Design Thinking

Design Thinking Is Not A Process, It's A Mindset

Design Thinking Is Not A Process, It's A Mindset
Image credit: Shutterstock.com
Guest Writer
Co-founder, RBBi
8 min read
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In recent times, we have seen this term -design thinking- being heavily talked about. Many advertising agencies, consulting firms, UX studios and even freelance consultants have suddenly found new revenue streams through design thinking workshops. Indeed, there are so many articles out there on how design thinking can be understood and mastered. But do note that I’m not trying to add to those here, nor I am trying to fix them, I am just trying to add some perspective of my own with this piece. 

The most interesting part of design thinking is that it’s such a great label. It probably is the most attractive way to describe a model for innovation based on human-centered observation and prototyping. But, the concept is not new at all, and I am ready to put my neck on the line for saying it. As a design student and designer for the last 20 years, I have seen it being here all this while. But when compared with the not so amusing labels given to other methodologies, design thinking sounds really exciting.

What did we have before? User-centered design -or UCD- sounds like a disease. Agile UX, lean UX and lean startup-these to me sound like diet plans. Service design simply sounds boring. And Industrial Empathy- well, that just doesn’t make sense. But design thinking is now being hyped up as the magic formula for innovation. Often, it is also described as a process in 4-5 steps, mostly with an emphasis on brainstorming, ideation, and tons of multi-color post-it notes. And this is where the problem starts.

The most important aspect is to understand that the design thinking framework is not a process that is linear, and it is certainly not some magic formula you can just learn, apply, and then get results from. Any process followed blindly starts to be a problem. In fact, no design process is meant to be linear. It’s meant to be iterative. So, it’s not just about following steps 1, 2, 3, 4, 5, and you’re done. It will be actually more like 1, 3, 4, 2, 5, 1, 4, 5, 5, 4, 2, 1, 5. And again, and again, over and over, until you get an innovative new product that matches the needs and expectations of real-world users, and more often than not, goes beyond that.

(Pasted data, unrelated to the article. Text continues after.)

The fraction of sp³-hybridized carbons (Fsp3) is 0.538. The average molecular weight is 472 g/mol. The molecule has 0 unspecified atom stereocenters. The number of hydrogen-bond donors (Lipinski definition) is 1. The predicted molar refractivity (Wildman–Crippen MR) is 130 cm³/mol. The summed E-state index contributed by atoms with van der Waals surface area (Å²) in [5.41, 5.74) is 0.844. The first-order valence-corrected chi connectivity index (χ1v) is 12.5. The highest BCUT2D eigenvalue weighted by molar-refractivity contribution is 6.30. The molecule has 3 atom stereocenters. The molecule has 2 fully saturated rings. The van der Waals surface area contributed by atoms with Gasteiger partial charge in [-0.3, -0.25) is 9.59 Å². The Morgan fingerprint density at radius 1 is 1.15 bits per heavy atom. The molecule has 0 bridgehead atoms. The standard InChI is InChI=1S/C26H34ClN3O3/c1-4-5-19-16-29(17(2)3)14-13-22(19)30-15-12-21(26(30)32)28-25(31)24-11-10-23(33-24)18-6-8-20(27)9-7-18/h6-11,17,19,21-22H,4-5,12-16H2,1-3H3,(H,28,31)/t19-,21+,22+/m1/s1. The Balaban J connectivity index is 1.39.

The way I see design thinking is simple. I like to think of it as a mindset that focuses on how to look at challenges around us. A mindset that can help us adapt to the process of being more mindful, and open to the right direction towards innovation. But while we do that, we must also know that it is no magic bullet. Methodologies and processes are important, but these are mere tools. What one needs to do is to get the right mindset to make that difference, and to really find the right direction towards the right solution. So here’s what I believe are the qualities you need to get that design thinking mindset:

1. Be curious and observe If you look deep into design thinking, you will see that it is actually all about being curious. It’s about being a keen observer of things around you. You need to be curious about why things are the way they are, why things don’t work, or why people behave the way they do. Once you nurture the mindset of being curious, you let go of judgment, and seek to better understand everything around you. Being observant is about paying attention to the finer details. It is not just looking at thingslooking underneath the top layer is what you need to learn. Observation and curiosity go hand in hand- ask questions when you start assuming, and seek to understand what you don’t know. Curiosity will ultimately lead you to gain empathy for both the people and systems in place, help you connect with individuals and deepen relationships, and see problems from new perspectives.

Image credit: Shutterstock.com.